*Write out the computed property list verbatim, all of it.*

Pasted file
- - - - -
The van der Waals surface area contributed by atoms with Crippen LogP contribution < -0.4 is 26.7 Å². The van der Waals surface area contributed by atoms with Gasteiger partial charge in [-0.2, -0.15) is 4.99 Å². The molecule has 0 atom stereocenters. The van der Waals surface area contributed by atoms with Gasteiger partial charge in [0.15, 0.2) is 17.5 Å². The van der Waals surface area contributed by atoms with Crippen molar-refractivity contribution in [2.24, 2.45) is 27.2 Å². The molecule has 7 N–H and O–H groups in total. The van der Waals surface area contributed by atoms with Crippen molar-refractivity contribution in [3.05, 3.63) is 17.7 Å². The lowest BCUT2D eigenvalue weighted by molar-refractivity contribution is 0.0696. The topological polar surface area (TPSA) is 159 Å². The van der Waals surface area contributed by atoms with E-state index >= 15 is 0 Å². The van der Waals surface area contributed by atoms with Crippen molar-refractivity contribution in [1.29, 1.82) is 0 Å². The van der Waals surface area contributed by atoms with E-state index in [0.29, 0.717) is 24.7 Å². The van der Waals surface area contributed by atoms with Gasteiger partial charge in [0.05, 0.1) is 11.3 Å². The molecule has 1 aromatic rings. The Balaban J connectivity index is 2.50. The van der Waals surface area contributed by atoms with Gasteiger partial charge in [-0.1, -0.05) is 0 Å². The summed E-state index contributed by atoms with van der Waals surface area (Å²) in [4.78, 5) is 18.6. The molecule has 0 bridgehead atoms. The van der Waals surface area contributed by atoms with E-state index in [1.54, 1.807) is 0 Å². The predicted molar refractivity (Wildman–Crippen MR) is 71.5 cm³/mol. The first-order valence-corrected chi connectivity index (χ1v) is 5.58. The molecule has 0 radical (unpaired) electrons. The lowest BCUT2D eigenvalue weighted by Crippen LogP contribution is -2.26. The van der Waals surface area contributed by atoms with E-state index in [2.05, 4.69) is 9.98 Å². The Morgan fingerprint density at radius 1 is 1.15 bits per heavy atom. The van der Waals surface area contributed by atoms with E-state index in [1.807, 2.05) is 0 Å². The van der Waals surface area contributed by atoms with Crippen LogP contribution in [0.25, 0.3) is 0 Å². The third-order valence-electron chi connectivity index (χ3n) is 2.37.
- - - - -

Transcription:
The van der Waals surface area contributed by atoms with Crippen LogP contribution < -0.4 is 26.7 Å². The van der Waals surface area contributed by atoms with Gasteiger partial charge in [-0.2, -0.15) is 4.99 Å². The molecule has 0 atom stereocenters. The van der Waals surface area contributed by atoms with Gasteiger partial charge in [0.15, 0.2) is 17.5 Å². The van der Waals surface area contributed by atoms with Crippen molar-refractivity contribution in [2.24, 2.45) is 27.2 Å². The molecule has 7 N–H and O–H groups in total. The van der Waals surface area contributed by atoms with Crippen molar-refractivity contribution in [3.05, 3.63) is 17.7 Å². The lowest BCUT2D eigenvalue weighted by molar-refractivity contribution is 0.0696. The topological polar surface area (TPSA) is 159 Å². The van der Waals surface area contributed by atoms with E-state index >= 15 is 0 Å². The van der Waals surface area contributed by atoms with Crippen molar-refractivity contribution in [1.29, 1.82) is 0 Å². The van der Waals surface area contributed by atoms with E-state index in [0.29, 0.717) is 24.7 Å². The van der Waals surface area contributed by atoms with Gasteiger partial charge in [0.05, 0.1) is 11.3 Å². The molecule has 1 aromatic rings. The Balaban J connectivity index is 2.50. The van der Waals surface area contributed by atoms with Gasteiger partial charge in [-0.1, -0.05) is 0 Å². The summed E-state index contributed by atoms with van der Waals surface area (Å²) in [4.78, 5) is 18.6. The molecule has 0 bridgehead atoms. The van der Waals surface area contributed by atoms with E-state index in [1.54, 1.807) is 0 Å². The predicted molar refractivity (Wildman–Crippen MR) is 71.5 cm³/mol. The first-order valence-corrected chi connectivity index (χ1v) is 5.58. The molecule has 0 radical (unpaired) electrons. The lowest BCUT2D eigenvalue weighted by Crippen LogP contribution is -2.26. The van der Waals surface area contributed by atoms with E-state index in [2.05, 4.69) is 9.98 Å². The Morgan fingerprint density at radius 1 is 1.15 bits per heavy atom. The van der Waals surface area contributed by atoms with E-state index in [1.807, 2.05) is 0 Å². The van der Waals surface area contributed by atoms with Crippen LogP contribution in [0.25, 0.3) is 0 Å². The third-order valence-electron chi connectivity index (χ3n) is 2.37.